Clodion, original name Claude Michel, (born Dec. 20, 1738, Nancy, France—died March 29, 1814, Paris), French sculptor whose works represent the quintessence of the Rococo style.
In 1755 Clodion went to Paris and entered the workshop of Lambert-Sigisbert Adam, his uncle. On his uncle’s death, he became a pupil of J.B. Pigalle. In 1759 he won the grand prize for sculpture at the Académie Royale de Peinture et de Sculpture, and in 1762 he went to Rome. Catherine II was eager for him to come to St. Petersburg, but he returned to Paris in 1771. There he was successful and frequently exhibited at the Salon.
Clodion worked mostly in terra-cotta, his preferred subject matter being nymphs, satyrs, bacchantes, and other Classical figures sensually portrayed. He was also, with his brothers, a decorator of such objects as candelabra, clocks, and vases. Perhaps because of his apparent unwillingness to be seriously monumental, he was never admitted to the Royal Academy. Nevertheless, after the Revolution had driven him in 1792 to Nancy, where he lived until 1798, he was flexible enough to adapt himself to Neoclassical monumentality—the relief on the Arc de Triomphe du Carrousel, representing the entry of the French into Munich, is an example.
Along with Demeter, Dionysus was worshipped as a god of the gifts of earth. He was the God of the Vine from which the grapes used to ferment wine were grown. Dionysus granted wine to the people of Greece in his travels, when he taught men how to cultivate grape vines.
One of the most famous stories featuring Dionysus was during said travels, when Dionysus was spotted by a troop of pirates. He was a handsome, strong youth clad in opulent attire and so was mistaken to be a prince of sorts—the son of a king who would be able to grant a great ransom. The pirates brought Dionysus aboard and attempted to restrain him with ropes, but anyplace the rope touched Dionysus fell apart.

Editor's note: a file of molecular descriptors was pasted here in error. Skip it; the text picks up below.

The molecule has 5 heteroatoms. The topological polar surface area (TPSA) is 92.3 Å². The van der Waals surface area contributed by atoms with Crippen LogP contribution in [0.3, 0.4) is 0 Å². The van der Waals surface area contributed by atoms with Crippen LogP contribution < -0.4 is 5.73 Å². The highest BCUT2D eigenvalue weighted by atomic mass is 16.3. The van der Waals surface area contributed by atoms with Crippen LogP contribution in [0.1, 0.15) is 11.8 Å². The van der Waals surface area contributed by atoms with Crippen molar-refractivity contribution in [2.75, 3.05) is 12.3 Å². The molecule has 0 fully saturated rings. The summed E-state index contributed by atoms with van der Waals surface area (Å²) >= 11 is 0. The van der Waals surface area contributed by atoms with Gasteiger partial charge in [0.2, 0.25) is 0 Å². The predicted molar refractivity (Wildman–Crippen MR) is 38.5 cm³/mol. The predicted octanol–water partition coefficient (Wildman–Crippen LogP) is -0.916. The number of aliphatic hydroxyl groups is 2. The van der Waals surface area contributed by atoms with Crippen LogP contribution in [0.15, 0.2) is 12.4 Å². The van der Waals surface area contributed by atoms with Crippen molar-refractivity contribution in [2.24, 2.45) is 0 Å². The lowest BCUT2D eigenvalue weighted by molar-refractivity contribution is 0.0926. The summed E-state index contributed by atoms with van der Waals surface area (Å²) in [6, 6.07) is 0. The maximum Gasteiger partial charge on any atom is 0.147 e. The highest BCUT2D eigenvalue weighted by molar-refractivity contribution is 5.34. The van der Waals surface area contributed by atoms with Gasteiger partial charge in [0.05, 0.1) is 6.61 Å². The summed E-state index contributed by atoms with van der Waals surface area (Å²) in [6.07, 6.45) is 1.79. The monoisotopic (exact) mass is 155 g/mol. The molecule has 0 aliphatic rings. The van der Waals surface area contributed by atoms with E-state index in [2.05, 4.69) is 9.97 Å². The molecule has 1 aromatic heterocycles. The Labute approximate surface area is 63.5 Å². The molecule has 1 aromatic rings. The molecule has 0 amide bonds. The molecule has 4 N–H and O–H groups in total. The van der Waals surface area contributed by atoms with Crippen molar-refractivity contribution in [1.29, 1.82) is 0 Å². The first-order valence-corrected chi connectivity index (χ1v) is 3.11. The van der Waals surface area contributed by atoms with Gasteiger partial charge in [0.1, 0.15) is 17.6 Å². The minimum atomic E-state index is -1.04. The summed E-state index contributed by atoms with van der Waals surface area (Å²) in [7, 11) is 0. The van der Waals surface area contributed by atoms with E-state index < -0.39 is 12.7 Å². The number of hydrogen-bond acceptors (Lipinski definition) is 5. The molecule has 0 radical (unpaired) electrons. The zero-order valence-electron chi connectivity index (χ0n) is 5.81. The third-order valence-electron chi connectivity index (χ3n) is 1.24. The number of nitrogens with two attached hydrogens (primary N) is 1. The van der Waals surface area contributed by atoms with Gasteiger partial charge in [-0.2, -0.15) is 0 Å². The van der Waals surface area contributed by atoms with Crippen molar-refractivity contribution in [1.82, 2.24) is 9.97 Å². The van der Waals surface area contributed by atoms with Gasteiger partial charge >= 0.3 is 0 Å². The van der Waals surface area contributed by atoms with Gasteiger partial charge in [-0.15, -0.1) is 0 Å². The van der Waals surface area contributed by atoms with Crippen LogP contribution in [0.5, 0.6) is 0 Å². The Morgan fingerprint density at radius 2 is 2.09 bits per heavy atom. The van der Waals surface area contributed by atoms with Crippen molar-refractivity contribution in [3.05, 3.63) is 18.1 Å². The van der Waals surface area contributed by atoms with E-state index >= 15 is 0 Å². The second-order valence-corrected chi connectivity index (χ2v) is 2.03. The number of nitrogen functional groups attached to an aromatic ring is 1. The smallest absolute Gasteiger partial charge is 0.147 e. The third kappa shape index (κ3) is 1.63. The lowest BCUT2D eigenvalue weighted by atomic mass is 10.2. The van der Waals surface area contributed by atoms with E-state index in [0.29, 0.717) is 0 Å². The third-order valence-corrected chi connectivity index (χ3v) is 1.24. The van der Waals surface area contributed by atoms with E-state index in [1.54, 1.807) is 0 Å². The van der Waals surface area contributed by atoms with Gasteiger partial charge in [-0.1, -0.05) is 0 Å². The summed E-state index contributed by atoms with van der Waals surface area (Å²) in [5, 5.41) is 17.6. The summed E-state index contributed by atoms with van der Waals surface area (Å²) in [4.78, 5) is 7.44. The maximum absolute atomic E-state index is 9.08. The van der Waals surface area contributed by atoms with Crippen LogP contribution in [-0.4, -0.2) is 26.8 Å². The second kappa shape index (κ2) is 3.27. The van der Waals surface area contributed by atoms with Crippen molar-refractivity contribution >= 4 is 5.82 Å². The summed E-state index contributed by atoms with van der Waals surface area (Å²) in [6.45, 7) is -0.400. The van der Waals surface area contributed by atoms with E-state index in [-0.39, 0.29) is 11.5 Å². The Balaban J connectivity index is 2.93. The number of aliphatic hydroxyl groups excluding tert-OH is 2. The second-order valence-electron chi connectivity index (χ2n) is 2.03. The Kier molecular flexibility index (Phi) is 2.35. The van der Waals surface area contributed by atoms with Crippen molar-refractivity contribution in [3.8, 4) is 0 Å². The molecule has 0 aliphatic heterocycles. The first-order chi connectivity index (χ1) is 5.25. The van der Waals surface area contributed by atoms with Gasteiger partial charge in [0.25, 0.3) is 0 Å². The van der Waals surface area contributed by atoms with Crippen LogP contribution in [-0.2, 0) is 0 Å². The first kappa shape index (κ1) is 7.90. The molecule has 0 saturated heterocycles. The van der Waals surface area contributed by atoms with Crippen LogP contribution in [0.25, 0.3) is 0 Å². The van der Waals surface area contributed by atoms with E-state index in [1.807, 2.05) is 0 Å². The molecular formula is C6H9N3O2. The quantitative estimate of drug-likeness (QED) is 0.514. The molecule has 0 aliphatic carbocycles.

When the crew realized their captive must be a god, a lone helmsman beseeched the captain to free him. The captain and the rest of the crew objected, at which point Dionysus used his divine powers to hold the ship in place with vines. Terrified, the crew leapt overboard to save themselves and where turned into dolphins when they hit the water. Only the helmsman was granted Dionysus’ mercy.
Although Dionysus is characterized as a benign and beneficent, as any Olympian god this story reveals the cruelty Dionysus was capable of inflicting on mortals.
ARIADNE was the immortal wife of the wine-god Dionysos.
There were several versions of her story. In one, Ariadne, a daughter of King Minos of Krete (Crete), assisted Theseus in his quest to slay the Minotauros (Minotaur) and then fled with the hero aboard his ship. When they landed on the island of Naxos Theseus abandoned her as she slept. It was then that Dionysos discovered her and made her his wife. Some say she was later slain by the goddess Artemis or else ascended to Olympos with her husband as an immortal.
According to others Ariadne's bridal with Dionysos occurred several generations before this when the god was still travelling the earth spreading his cult. During his war against Argives with a band of sea-women, Ariadne was slain or turned to stone by King Perseus. The god descended into the underworld to recover her and brought her back with him to Olympos.
In Greek vase painting Ariadne is often depicted alongside Dionysos--either feasting with the gods of Olympos or in Bacchic scenes surrounded by dancing Satyroi (Satyrs) and Mainades. Dionysos' discovery of the sleeping Ariadne on Naxos was also a popular scene in classical art.